Taking the star-crossed lover theme to extraordinary new heights, Makoto Shinkai’s (Children Who Chase Lost Voices) latest animated feature film, Your Name, has not just dominated the Japanese box office – where it maintained the number one position for nine straight weeks -, but has also reinvigorated the global anime scene, delivering an original, beautifully conceived narrative that has deservedly flourished amid the recent torrent of brand recognition franchise flicks.
Stripping the film back to its most basic synopses, Your Name falls into three distinct categories: a quirky body swap rom-com, a poignant coming-of-age drama, and high concept science fiction think-piece. The beauty of the film, however, is its ability to blend all three into a coherent narrative populated with such endearing characters that every moment of the film’s 106 minutes run time is pure cinematic joy.
At the film’s core are Taki Tachibana and Mitsuha Miyamizu, two teens living very different lives. Taki is your typical Tokyo student, living with his father and working part time at a local Italian restaurant, while Mitsuha lives in a small rural town where her family are caretakers of the local village temple. Initially, the pair believe that the dreams that they are having of each other’s daily lives are simply that – weird dreams – until small clues lead to the realisation that they are actually inhabiting each other bodies. At first, the phenomenon leads to genuinely funny moments, as Mitsuha begins laying the groundwork for an unexpected romance with one of Taki’s co-workers, while Taki himself takes some questionable, if innocent liberties with his new found anatomy.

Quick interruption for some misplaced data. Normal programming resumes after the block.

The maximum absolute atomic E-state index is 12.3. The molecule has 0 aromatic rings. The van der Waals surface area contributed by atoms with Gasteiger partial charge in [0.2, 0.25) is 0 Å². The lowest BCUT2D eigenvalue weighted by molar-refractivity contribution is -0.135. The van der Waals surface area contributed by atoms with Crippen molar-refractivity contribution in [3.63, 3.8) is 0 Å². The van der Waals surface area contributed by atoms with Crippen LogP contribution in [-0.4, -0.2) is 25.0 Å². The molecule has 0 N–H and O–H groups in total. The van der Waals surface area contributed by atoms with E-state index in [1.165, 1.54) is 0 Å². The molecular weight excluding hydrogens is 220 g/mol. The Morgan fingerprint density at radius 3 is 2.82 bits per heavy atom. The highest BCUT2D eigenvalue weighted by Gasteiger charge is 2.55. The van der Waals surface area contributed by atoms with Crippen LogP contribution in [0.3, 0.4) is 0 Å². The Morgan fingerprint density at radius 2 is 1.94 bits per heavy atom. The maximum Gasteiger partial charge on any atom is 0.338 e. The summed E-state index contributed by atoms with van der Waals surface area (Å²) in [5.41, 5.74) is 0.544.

However, one of the side effects of the transference is that neither can remember the real identity of the other once they snap back to their own lives, hence the title of the film, Your Name. After a small number of frustrating attempts, the pair begin communicating through leaving diary updates on each other’s phones, eventually forming a bond that teeters on plutonic affection. But as the two decide to “connect” in the real world, a series of events culminate with the passing of a comet that heralds a cataclysm that shatters both Taki and Mitsuha’s understanding of their shared world.
Shinkai has proven with his past films that he understands how to tackle complex narratives by underwriting a film’s more fantastical elements with grounded characters. It’s a skill that has often drawn comparisons to Studio Ghibli’s godfather of anime, Hayao Miyazaki. But Your Name, emboldened by its a gloriously rendered animation, enchanting stylistic visuals, and thoughtful contemplation may be the film that stops the comparisons in their tracks, and finally offers the filmmaker recognition not as the new Miyazaki, but simply as THE Makoto Shinkai, acclaimed writer, director, and animator.